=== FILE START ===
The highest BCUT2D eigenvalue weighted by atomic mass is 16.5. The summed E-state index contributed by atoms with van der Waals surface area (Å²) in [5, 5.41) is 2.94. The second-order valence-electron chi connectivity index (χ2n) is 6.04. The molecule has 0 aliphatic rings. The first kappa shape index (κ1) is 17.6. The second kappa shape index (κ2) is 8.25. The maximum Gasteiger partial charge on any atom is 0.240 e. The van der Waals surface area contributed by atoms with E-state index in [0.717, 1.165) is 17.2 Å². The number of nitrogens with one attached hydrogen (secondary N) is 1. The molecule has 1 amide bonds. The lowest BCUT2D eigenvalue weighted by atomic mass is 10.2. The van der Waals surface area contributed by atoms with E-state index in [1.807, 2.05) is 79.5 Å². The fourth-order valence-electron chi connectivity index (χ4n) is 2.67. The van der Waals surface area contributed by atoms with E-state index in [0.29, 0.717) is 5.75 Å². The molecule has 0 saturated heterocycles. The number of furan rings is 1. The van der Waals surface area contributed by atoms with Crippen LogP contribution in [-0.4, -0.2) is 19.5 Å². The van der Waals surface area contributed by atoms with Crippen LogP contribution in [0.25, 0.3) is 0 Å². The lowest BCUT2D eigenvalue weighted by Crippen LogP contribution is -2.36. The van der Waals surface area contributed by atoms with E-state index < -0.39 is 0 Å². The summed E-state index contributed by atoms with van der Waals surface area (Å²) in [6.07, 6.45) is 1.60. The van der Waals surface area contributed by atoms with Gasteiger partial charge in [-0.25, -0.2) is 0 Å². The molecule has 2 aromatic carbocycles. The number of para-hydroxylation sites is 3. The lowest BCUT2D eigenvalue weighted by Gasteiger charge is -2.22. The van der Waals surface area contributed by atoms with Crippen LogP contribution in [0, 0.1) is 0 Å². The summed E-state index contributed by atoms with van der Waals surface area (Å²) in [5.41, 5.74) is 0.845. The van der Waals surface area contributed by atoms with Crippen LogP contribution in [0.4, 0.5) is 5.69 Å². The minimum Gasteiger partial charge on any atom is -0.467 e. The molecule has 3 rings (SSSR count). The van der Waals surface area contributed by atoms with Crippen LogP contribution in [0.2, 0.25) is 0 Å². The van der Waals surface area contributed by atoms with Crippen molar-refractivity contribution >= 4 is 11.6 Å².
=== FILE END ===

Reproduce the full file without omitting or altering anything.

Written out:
The highest BCUT2D eigenvalue weighted by atomic mass is 16.5. The summed E-state index contributed by atoms with van der Waals surface area (Å²) in [5, 5.41) is 2.94. The second-order valence-electron chi connectivity index (χ2n) is 6.04. The molecule has 0 aliphatic rings. The first kappa shape index (κ1) is 17.6. The second kappa shape index (κ2) is 8.25. The maximum Gasteiger partial charge on any atom is 0.240 e. The van der Waals surface area contributed by atoms with E-state index in [0.717, 1.165) is 17.2 Å². The number of nitrogens with one attached hydrogen (secondary N) is 1. The molecule has 1 amide bonds. The lowest BCUT2D eigenvalue weighted by atomic mass is 10.2. The van der Waals surface area contributed by atoms with E-state index in [1.807, 2.05) is 79.5 Å². The fourth-order valence-electron chi connectivity index (χ4n) is 2.67. The van der Waals surface area contributed by atoms with E-state index in [0.29, 0.717) is 5.75 Å². The molecule has 0 saturated heterocycles. The number of furan rings is 1. The van der Waals surface area contributed by atoms with Crippen LogP contribution in [-0.4, -0.2) is 19.5 Å². The van der Waals surface area contributed by atoms with Crippen LogP contribution in [0.25, 0.3) is 0 Å². The lowest BCUT2D eigenvalue weighted by Crippen LogP contribution is -2.36. The van der Waals surface area contributed by atoms with E-state index < -0.39 is 0 Å². The summed E-state index contributed by atoms with van der Waals surface area (Å²) in [6.07, 6.45) is 1.60. The van der Waals surface area contributed by atoms with Gasteiger partial charge in [-0.25, -0.2) is 0 Å². The molecule has 2 aromatic carbocycles. The number of para-hydroxylation sites is 3. The lowest BCUT2D eigenvalue weighted by Gasteiger charge is -2.22. The van der Waals surface area contributed by atoms with Crippen LogP contribution in [0, 0.1) is 0 Å². The summed E-state index contributed by atoms with van der Waals surface area (Å²) in [5.41, 5.74) is 0.845. The van der Waals surface area contributed by atoms with Crippen LogP contribution in [0.4, 0.5) is 5.69 Å². The minimum Gasteiger partial charge on any atom is -0.467 e. The molecule has 3 rings (SSSR count). The van der Waals surface area contributed by atoms with Crippen LogP contribution in [0.2, 0.25) is 0 Å². The van der Waals surface area contributed by atoms with Crippen molar-refractivity contribution >= 4 is 11.6 Å².